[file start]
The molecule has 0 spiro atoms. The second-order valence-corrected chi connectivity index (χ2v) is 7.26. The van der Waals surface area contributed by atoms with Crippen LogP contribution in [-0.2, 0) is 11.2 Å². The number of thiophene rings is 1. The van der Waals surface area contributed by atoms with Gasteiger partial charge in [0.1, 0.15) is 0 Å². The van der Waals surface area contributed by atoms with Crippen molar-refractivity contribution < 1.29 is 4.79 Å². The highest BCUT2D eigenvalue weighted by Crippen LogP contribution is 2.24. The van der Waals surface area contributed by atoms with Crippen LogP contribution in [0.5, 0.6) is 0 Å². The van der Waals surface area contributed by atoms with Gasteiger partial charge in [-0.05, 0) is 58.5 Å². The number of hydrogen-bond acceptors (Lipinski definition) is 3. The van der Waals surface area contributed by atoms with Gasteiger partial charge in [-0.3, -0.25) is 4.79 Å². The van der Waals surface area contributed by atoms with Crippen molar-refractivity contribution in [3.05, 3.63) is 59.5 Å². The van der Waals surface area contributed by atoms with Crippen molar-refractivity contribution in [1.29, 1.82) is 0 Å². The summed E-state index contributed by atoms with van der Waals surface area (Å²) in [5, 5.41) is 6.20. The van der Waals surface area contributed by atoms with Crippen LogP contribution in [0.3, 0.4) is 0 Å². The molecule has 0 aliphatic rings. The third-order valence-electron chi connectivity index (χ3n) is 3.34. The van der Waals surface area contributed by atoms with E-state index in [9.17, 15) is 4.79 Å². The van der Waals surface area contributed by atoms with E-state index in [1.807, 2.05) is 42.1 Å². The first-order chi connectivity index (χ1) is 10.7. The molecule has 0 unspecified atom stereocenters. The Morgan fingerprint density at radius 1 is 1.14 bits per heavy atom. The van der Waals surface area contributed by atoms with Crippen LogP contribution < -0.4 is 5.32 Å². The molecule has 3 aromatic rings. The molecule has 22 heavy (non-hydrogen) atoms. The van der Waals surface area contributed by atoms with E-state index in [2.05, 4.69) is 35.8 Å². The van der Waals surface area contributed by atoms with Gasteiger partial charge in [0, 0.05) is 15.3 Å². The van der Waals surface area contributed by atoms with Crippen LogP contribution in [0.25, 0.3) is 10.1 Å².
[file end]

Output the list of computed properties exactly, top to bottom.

The molecule has 0 spiro atoms. The second-order valence-corrected chi connectivity index (χ2v) is 7.26. The van der Waals surface area contributed by atoms with Crippen LogP contribution in [-0.2, 0) is 11.2 Å². The number of thiophene rings is 1. The van der Waals surface area contributed by atoms with Gasteiger partial charge in [0.1, 0.15) is 0 Å². The van der Waals surface area contributed by atoms with Crippen molar-refractivity contribution < 1.29 is 4.79 Å². The highest BCUT2D eigenvalue weighted by Crippen LogP contribution is 2.24. The van der Waals surface area contributed by atoms with Crippen LogP contribution in [0.5, 0.6) is 0 Å². The van der Waals surface area contributed by atoms with Gasteiger partial charge in [-0.05, 0) is 58.5 Å². The number of hydrogen-bond acceptors (Lipinski definition) is 3. The van der Waals surface area contributed by atoms with Gasteiger partial charge in [-0.3, -0.25) is 4.79 Å². The van der Waals surface area contributed by atoms with Crippen molar-refractivity contribution in [3.05, 3.63) is 59.5 Å². The van der Waals surface area contributed by atoms with Crippen molar-refractivity contribution in [1.29, 1.82) is 0 Å². The summed E-state index contributed by atoms with van der Waals surface area (Å²) in [5, 5.41) is 6.20. The van der Waals surface area contributed by atoms with Crippen LogP contribution in [0.3, 0.4) is 0 Å². The molecule has 0 aliphatic rings. The third-order valence-electron chi connectivity index (χ3n) is 3.34. The van der Waals surface area contributed by atoms with E-state index in [9.17, 15) is 4.79 Å². The van der Waals surface area contributed by atoms with E-state index in [1.807, 2.05) is 42.1 Å². The first-order chi connectivity index (χ1) is 10.7. The molecule has 0 unspecified atom stereocenters. The Morgan fingerprint density at radius 1 is 1.14 bits per heavy atom. The van der Waals surface area contributed by atoms with Crippen LogP contribution < -0.4 is 5.32 Å². The molecule has 3 aromatic rings. The molecule has 22 heavy (non-hydrogen) atoms. The van der Waals surface area contributed by atoms with E-state index in [2.05, 4.69) is 35.8 Å². The van der Waals surface area contributed by atoms with Gasteiger partial charge in [0, 0.05) is 15.3 Å². The van der Waals surface area contributed by atoms with Crippen LogP contribution in [0.25, 0.3) is 10.1 Å².